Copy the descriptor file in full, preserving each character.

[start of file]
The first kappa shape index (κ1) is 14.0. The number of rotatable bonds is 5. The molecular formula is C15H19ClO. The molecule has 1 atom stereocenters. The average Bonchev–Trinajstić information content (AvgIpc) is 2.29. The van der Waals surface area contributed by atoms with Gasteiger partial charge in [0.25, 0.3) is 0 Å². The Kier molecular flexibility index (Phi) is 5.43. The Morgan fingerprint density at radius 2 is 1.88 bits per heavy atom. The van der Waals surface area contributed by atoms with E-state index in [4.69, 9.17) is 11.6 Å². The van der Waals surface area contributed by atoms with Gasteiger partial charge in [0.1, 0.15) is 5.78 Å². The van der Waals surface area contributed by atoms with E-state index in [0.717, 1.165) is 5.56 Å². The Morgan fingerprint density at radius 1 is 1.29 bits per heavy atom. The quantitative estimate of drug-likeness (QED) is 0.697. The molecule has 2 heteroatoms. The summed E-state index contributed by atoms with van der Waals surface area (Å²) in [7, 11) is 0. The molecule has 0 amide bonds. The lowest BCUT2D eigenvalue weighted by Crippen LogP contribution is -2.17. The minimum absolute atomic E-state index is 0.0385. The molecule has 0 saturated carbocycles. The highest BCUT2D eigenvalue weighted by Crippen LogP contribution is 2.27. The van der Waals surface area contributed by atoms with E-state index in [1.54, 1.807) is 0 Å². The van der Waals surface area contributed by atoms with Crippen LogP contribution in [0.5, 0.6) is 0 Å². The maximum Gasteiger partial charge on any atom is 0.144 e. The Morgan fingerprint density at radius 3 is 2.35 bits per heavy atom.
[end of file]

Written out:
The first kappa shape index (κ1) is 14.0. The number of rotatable bonds is 5. The molecular formula is C15H19ClO. The molecule has 1 atom stereocenters. The average Bonchev–Trinajstić information content (AvgIpc) is 2.29. The van der Waals surface area contributed by atoms with Gasteiger partial charge in [0.25, 0.3) is 0 Å². The Kier molecular flexibility index (Phi) is 5.43. The Morgan fingerprint density at radius 2 is 1.88 bits per heavy atom. The van der Waals surface area contributed by atoms with E-state index in [4.69, 9.17) is 11.6 Å². The van der Waals surface area contributed by atoms with Gasteiger partial charge in [0.1, 0.15) is 5.78 Å². The van der Waals surface area contributed by atoms with E-state index in [0.717, 1.165) is 5.56 Å². The Morgan fingerprint density at radius 1 is 1.29 bits per heavy atom. The quantitative estimate of drug-likeness (QED) is 0.697. The molecule has 2 heteroatoms. The summed E-state index contributed by atoms with van der Waals surface area (Å²) in [7, 11) is 0. The molecule has 0 amide bonds. The lowest BCUT2D eigenvalue weighted by Crippen LogP contribution is -2.17. The minimum absolute atomic E-state index is 0.0385. The molecule has 0 saturated carbocycles. The highest BCUT2D eigenvalue weighted by Crippen LogP contribution is 2.27. The van der Waals surface area contributed by atoms with E-state index in [1.54, 1.807) is 0 Å². The van der Waals surface area contributed by atoms with Crippen LogP contribution in [0.5, 0.6) is 0 Å². The maximum Gasteiger partial charge on any atom is 0.144 e. The Morgan fingerprint density at radius 3 is 2.35 bits per heavy atom.